Stop Sales Staff From Discounting Products To Close Sales

If you have to discount to bring in the sales, then are you really bringing in quality leads?

This is a very good question to consider when you ask, “How do I get my salespeople to stop discounting our products and services?”

To really understand this problem, we need to understand why we give discounts in the first place, what benefits they have for the company and when you should and should not offer discounts.

Discounts and coupons are often used to bring in new sales. Now we need to reconsider whether or not this is a proper method of bringing in new sales. Would it make more sense to get quality leads and then to give your discounts to repeat customers in order to thank them for their loyal service?

A customer who chooses you just because of a discount is one who may not truly value your product and what it has to offer.

What are you selling? One of the first things you need to ask is what is for sale and why you’re charging what you’re charging for it.

Sometimes salespeople offer discounts because they want to quickly draw in a sale but will that person be a repeat customer once the sale price is gone? Are they buying because they really like and want the product or are they buying because they are enticed by the discount?

People love to get a deal. This has been proven time and time again in sales case studies. In fact, studies have been done to show that people will take a plain old rock found off the ground if you put in the street with a sign that reads “free.” They don’t need the rock. They probably don’t think there is anything special about the rock. But they feel compelled to take something because it’s free.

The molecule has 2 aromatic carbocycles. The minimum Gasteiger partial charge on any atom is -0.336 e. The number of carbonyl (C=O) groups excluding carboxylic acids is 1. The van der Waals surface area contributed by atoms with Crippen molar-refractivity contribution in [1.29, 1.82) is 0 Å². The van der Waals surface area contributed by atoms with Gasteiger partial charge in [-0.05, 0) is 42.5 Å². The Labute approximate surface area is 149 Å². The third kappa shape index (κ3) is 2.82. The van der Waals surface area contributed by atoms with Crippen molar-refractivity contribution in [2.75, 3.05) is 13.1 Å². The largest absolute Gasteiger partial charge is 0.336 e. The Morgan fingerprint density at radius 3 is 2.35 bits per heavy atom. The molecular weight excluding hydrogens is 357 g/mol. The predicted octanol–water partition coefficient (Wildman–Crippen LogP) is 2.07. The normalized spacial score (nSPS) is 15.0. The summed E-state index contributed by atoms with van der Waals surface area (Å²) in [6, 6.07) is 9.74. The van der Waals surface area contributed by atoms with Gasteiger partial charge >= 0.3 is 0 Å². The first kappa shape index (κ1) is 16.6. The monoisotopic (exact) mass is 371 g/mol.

This is the same impulse that causes the consumer to jump on something when there is a discount.

So we had to take a look at “Why is that happening?” And the question is, is that because of–again, we’re back to weak sales leadership? As a salesperson, if you are not confident in your product and confident in the price, it’s going to show when you are giving your sales pitch.

When the conversation comes around to price, if your voice quivers or if you do not feel confident in the price, then the person on the buying end is likely to take this as a sign to ask you for a discount. When you are confident in the product and the price point, you should be able to confidently sell it at this price point.

Why do people buy?

When looking at how to stop discounting by your sales team, you need to look at why people buy.

There are so many different reasons why people choose to buy things and why they pick what they pick to buy. Let’s create an example: we all need toilet paper, right? But if you surveyed five different consumers on their toilet paper purchases, you are likely to find that they each have different reasons for why they are choosing this toilet paper.

Some people buy based on price. Some people buy based on the ply and the softness of the toilet paper. Still, others buy the brand that they always find at their favorite store. One might buy the brand that their mother always used because it reminds them of home and gives them comfort and familiarity. While we all need toilet paper, we don’t all have the same reasons for why we choose what we choose.

People are discounting- this is a symptom of a bigger problem. When you spot the symptom, you need to take the time to discover the bigger cause. Then you can fix it. What are you doing to correct or prevent this problem in your sales team?

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